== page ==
Some days, being a creative and trying to build a career out of it feels like being on a hamster wheel you can’t get off of.
I am a human who happens to produce an overabundance of ideas. I’m good at it. Execution of said ideas? Sometimes difficult. Ideas? I have them for days.
A lot of writers have complained of writer’s block at various points. Treating the term “writer’s block” as a monolith has always sat a little ill with me. I’ve written about this before, though my perspective has evolved somewhat over the years, and I want to talk about that.
The term writer’s block is often used as if there’s a lack of words in the brainpan. While I, too, have sat down at the keyboard and drawn a blank before, more often, I sit down and make the wrong words, a lot of wrong words. In both cases, I almost certainly need rest, and rest is the one thing that we convince ourselves we can’t and shouldn’t need. But in some cases, rest, while it might help, is not the core issue.
For me there are two types of writer’s block. The first is caused by exhaustion. It’s the endless demand to make more stuff, in the hopes that this will be the thing that finally guarantees your security in this business, or at least your recognition by someone besides your cousins and your very cute but illiterate dog. This is otherwise known as burnout.
The second type is more insidious.
I can make words for days but it’s uncertain how much meaning they will have and if anyone will want to read them. And thinking about that last bit is a great way to freeze up. This is the second form of writer’s block – when the editing brain, that critical voice, throws a wrench in the engine.
This happened to me last year, actually. I was writing for an “audience” in the drafting stage of a project I’ve since decided to put aside for a bit – trying to write something that would sell. And part of the way through, I realized that the whole thing didn’t work for me. I’d really enjoyed the idea and the characters starting out, but the farther I got in, the more the pieces didn’t fit together. At 50,000 words of what was an originally-planned novella project, I just wanted to burn the whole thing. I couldn’t shut up the little voice in my head that kept saying that it was bad, and I couldn’t shut up the other voice in my head that kept saying that people wanted to read a very specific type of story and if I couldn’t provide it, I would never make it. I had to take some time away from the story, take some space away from the toxic soup of doubt and self-disgust I’d created around it. I still believe that this story has legs, and I have a new outline that clicks together a lot better, but I’ve stepped away to give myself time to squelch those little voices.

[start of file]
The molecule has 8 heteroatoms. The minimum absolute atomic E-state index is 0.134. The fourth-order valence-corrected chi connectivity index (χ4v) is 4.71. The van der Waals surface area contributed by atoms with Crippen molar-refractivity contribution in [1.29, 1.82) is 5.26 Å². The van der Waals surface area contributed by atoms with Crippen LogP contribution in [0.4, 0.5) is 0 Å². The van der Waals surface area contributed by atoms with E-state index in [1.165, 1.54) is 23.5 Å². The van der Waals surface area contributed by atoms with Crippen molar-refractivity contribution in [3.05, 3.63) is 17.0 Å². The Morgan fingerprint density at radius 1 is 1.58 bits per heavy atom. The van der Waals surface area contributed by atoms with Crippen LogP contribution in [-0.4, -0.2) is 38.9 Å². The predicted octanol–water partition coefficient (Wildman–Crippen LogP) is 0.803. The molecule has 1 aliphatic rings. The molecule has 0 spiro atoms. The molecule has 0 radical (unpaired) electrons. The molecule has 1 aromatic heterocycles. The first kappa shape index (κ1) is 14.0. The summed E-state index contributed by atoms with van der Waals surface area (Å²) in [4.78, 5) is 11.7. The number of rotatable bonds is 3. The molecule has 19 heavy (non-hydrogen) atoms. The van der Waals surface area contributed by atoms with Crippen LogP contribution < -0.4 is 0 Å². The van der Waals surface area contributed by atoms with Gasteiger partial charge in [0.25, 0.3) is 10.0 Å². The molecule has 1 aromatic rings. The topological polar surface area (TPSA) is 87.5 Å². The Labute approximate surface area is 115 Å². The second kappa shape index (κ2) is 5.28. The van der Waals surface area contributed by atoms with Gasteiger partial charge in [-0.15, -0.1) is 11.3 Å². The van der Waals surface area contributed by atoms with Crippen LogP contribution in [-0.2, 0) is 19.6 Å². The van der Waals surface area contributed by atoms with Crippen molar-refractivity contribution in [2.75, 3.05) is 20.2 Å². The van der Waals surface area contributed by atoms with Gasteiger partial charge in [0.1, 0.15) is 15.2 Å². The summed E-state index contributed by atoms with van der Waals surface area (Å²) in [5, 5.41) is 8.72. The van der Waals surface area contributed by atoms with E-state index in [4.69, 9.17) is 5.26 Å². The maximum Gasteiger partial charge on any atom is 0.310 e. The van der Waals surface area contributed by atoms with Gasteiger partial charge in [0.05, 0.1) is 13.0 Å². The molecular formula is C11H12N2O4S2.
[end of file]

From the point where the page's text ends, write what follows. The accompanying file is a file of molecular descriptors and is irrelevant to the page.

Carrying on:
I posted last week about flow, about discipline and intuition and the intersection there-between within the context of aerial arts. Let me add to that now. The second type of writer’s block, the kind that comes from fear? It’s a block because you’re standing in your own way. The moments when I spend a lot of time thinking about whether or not anyone wants to read what I’m writing? Those are the moments the kill the drafting stage. I am standing in the stream, putting my feet down instead of seeing where it takes me. And drafting, creating content of any type, is about leaning back into the water and floating down the river. It’s not something you can do if you’re afraid of the water.
There honestly aren’t any good ways to teach this skill. It’s a letting go, an unfolding. How do you explain to someone how to exhale? I certainly am not sure I could do it. And even once you know how to do it it, that doesn’t take the vulnerability out of it.
So when it’s time to make that new content, to keep moving forward, I sometimes find myself feeling overwhelmed. I think about how much there is to do, and how much I have already done, and how badly I want a break, and how maybe nothing that will ever come out of my mind is original or interesting enough to capture people’s attention. And I know if I start thinking that way then I am in serious danger of destroying my effectiveness as a writer and, more generally, as a human – so I get out of my own way again by taking a break, reading a book, going on an adventure.
The secret is that it’s only possible to stop self-sabotaging if you’re rested and taking care of yourself. The opposite of self-sabotage is self-care. It is self-kindness. It’s important to know when to turn off that critical mind and embrace what moves you.